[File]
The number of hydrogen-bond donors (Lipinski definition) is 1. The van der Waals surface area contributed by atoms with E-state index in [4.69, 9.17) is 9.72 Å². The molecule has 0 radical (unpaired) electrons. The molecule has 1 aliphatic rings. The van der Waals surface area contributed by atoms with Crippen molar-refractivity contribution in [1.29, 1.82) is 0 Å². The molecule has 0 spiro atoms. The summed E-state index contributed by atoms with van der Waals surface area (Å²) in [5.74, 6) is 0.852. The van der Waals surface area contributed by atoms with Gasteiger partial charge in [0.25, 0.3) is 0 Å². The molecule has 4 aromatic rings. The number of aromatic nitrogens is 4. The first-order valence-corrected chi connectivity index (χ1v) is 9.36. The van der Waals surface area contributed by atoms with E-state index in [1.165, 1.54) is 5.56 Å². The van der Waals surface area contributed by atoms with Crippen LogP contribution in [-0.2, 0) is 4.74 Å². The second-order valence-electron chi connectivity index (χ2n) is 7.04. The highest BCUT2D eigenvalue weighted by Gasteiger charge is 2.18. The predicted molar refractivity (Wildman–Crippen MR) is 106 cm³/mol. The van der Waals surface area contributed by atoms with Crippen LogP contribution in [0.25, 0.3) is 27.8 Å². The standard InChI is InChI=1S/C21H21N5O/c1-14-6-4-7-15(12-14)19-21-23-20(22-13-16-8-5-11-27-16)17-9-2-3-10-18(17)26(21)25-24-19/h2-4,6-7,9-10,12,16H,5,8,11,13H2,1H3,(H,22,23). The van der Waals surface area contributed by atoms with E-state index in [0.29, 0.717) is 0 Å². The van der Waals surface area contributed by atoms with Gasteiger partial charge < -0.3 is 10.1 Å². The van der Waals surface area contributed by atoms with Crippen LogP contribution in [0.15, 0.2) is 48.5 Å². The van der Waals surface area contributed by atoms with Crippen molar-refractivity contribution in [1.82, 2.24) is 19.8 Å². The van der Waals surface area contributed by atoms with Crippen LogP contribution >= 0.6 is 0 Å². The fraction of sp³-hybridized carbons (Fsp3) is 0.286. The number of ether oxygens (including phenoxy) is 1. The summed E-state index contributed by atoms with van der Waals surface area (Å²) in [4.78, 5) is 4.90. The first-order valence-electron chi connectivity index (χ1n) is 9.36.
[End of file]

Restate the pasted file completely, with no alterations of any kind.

The number of hydrogen-bond donors (Lipinski definition) is 1. The van der Waals surface area contributed by atoms with E-state index in [4.69, 9.17) is 9.72 Å². The molecule has 0 radical (unpaired) electrons. The molecule has 1 aliphatic rings. The van der Waals surface area contributed by atoms with Crippen molar-refractivity contribution in [1.29, 1.82) is 0 Å². The molecule has 0 spiro atoms. The summed E-state index contributed by atoms with van der Waals surface area (Å²) in [5.74, 6) is 0.852. The van der Waals surface area contributed by atoms with Gasteiger partial charge in [0.25, 0.3) is 0 Å². The molecule has 4 aromatic rings. The number of aromatic nitrogens is 4. The first-order valence-corrected chi connectivity index (χ1v) is 9.36. The van der Waals surface area contributed by atoms with E-state index in [1.165, 1.54) is 5.56 Å². The van der Waals surface area contributed by atoms with Crippen LogP contribution in [-0.2, 0) is 4.74 Å². The second-order valence-electron chi connectivity index (χ2n) is 7.04. The highest BCUT2D eigenvalue weighted by Gasteiger charge is 2.18. The predicted molar refractivity (Wildman–Crippen MR) is 106 cm³/mol. The van der Waals surface area contributed by atoms with Crippen LogP contribution in [0.25, 0.3) is 27.8 Å². The standard InChI is InChI=1S/C21H21N5O/c1-14-6-4-7-15(12-14)19-21-23-20(22-13-16-8-5-11-27-16)17-9-2-3-10-18(17)26(21)25-24-19/h2-4,6-7,9-10,12,16H,5,8,11,13H2,1H3,(H,22,23). The van der Waals surface area contributed by atoms with E-state index in [0.29, 0.717) is 0 Å². The van der Waals surface area contributed by atoms with Gasteiger partial charge < -0.3 is 10.1 Å². The van der Waals surface area contributed by atoms with Crippen LogP contribution in [0.15, 0.2) is 48.5 Å². The van der Waals surface area contributed by atoms with Crippen molar-refractivity contribution in [1.82, 2.24) is 19.8 Å². The van der Waals surface area contributed by atoms with Crippen LogP contribution >= 0.6 is 0 Å². The fraction of sp³-hybridized carbons (Fsp3) is 0.286. The number of ether oxygens (including phenoxy) is 1. The summed E-state index contributed by atoms with van der Waals surface area (Å²) in [4.78, 5) is 4.90. The first-order valence-electron chi connectivity index (χ1n) is 9.36.